The Poetry Stalker

28 Mar

Hilbert Trogue reads his 'Ode to my Trousers' in the 'modern style' in 1932I have a confession to make: I have never read anything by William Boyd. I know, I know; he’s awesome/so clever/such a good read. And I have genuinely been tempted by a few of his books. I haven’t even seen the TV adaptation of Any Human Heart, but I totally will, I promise. Yet this did not stop me from going to see him and a host of other talented types at  Book Slam. Last night the event returned to its southern location at the Clapham Grand (and my preferred venue, I must say: The Tabernacle is nice but stuffy and in a whitewashed no-man’s land of West London). Mr Boyd of course pulled in the crowds and I especially enjoyed his short story, The Sovereign Light Cafe, about a girl who runs away to the Sussex town of Bexhill-on-Sea.

But really, I was there for the poets. Primarily, for the fantastic Ross Sutherland, who I’ve previously seen at Homework and at the Edinburgh festival and on every occasion, has pretty much blown my mind. He succeeded once again last night, with a wonderful piece which marries his musings on death ,ideas about  the performative nature of grief and the TV show, The Fresh Prince of Bel Air. As the night’s compère, I don’t think anyone was expecting him to perform against the backdrop of the Fresh Prince’s opening credits and as a result, the audience seemed a tad taken by surprise. But awed and puzzled silence is very much expected when Sutherland is on the stage. His work often starts from a weird place and takes you to a brilliant one, and frequently provokes wide-eyed and open-mouthed wonder.

I was also delighted by the work of poet Martin Figura. I’d known about him for a while but had yet to see him perform until last night and was happy to discover that he is excellent. A warm and funny performer, I found his poems both  joyful and serious, grand and humble; exactly what poems ought to be, I’ve decided. As a beat fanatic, I was particularly tickled by ‘Ahem’, his version of Allen Ginsberg’s ‘Howl’.  Instead of detailing the life of the crazy beat writers and the Lower East Side in the forties and fifties, ‘Ahem’ is the howl of Northern England, about winning the pools and listening to Elvis Presley. I’ve notions of getting him to read here at  Nomad Books, so watch this space.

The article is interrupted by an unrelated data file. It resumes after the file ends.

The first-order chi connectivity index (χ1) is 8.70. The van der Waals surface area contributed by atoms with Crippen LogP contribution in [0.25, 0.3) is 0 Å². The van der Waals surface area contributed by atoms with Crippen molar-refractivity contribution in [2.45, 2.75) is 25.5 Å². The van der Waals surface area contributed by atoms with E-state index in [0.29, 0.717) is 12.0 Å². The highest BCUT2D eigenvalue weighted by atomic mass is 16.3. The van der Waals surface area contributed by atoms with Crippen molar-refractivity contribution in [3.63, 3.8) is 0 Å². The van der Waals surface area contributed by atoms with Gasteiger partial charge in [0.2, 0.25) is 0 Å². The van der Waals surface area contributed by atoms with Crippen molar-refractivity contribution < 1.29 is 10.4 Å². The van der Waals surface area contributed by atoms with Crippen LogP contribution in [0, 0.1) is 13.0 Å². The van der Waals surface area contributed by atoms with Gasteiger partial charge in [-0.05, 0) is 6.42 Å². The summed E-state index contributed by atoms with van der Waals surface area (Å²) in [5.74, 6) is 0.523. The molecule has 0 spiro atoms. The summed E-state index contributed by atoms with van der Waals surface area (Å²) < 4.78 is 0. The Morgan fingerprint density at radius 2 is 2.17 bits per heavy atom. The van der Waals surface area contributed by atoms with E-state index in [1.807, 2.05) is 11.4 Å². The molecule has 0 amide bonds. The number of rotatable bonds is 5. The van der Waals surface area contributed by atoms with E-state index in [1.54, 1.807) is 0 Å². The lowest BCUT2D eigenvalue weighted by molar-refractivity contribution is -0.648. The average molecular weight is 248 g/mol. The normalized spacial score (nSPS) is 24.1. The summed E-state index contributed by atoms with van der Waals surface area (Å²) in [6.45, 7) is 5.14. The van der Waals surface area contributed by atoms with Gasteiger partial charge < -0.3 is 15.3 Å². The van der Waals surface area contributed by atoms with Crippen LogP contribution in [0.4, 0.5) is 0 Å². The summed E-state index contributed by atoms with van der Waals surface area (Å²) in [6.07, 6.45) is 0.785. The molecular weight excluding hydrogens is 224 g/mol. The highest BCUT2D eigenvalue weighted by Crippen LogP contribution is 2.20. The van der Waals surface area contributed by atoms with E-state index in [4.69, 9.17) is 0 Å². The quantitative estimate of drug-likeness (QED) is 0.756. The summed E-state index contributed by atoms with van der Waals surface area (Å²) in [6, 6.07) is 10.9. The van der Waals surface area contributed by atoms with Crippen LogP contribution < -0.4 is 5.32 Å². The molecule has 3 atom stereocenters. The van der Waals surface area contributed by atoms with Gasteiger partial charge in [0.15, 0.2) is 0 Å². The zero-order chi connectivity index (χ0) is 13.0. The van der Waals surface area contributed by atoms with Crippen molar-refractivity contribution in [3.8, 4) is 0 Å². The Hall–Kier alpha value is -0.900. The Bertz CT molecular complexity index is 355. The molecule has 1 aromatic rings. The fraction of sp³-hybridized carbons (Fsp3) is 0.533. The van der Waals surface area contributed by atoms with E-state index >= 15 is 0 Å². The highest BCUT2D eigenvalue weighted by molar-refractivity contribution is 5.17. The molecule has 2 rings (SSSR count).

I also enjoyed music by the lovely Jono McCleery, but was hindered by a group who instead of listening quietly chose to guffaw loudly. In the past, Book Slam audiences have stood out for their attentive silence, so I’ve decided the guffawers were a fluke and probably just William Boyd fans, who are renowned for their rowdiness. One final word of advice: while Book Slam is an ace night out, don’t go by yourself. The evening’s format of performances and frequent interludes for the buying of drinks, the smoking of cigarettes and chatting to friends is harder to enjoy when you only have solitaire on your phone for company. Its also makes it easier to feel like a stalker of poets, which is a label I’m only half comfortable with.  Despite all this, Book Slam delivered a tasty dose of wordy joy and left me feeling both fuzzy and inspired, as is the norm. If you’ve never been, I suggest you go and get your fill.

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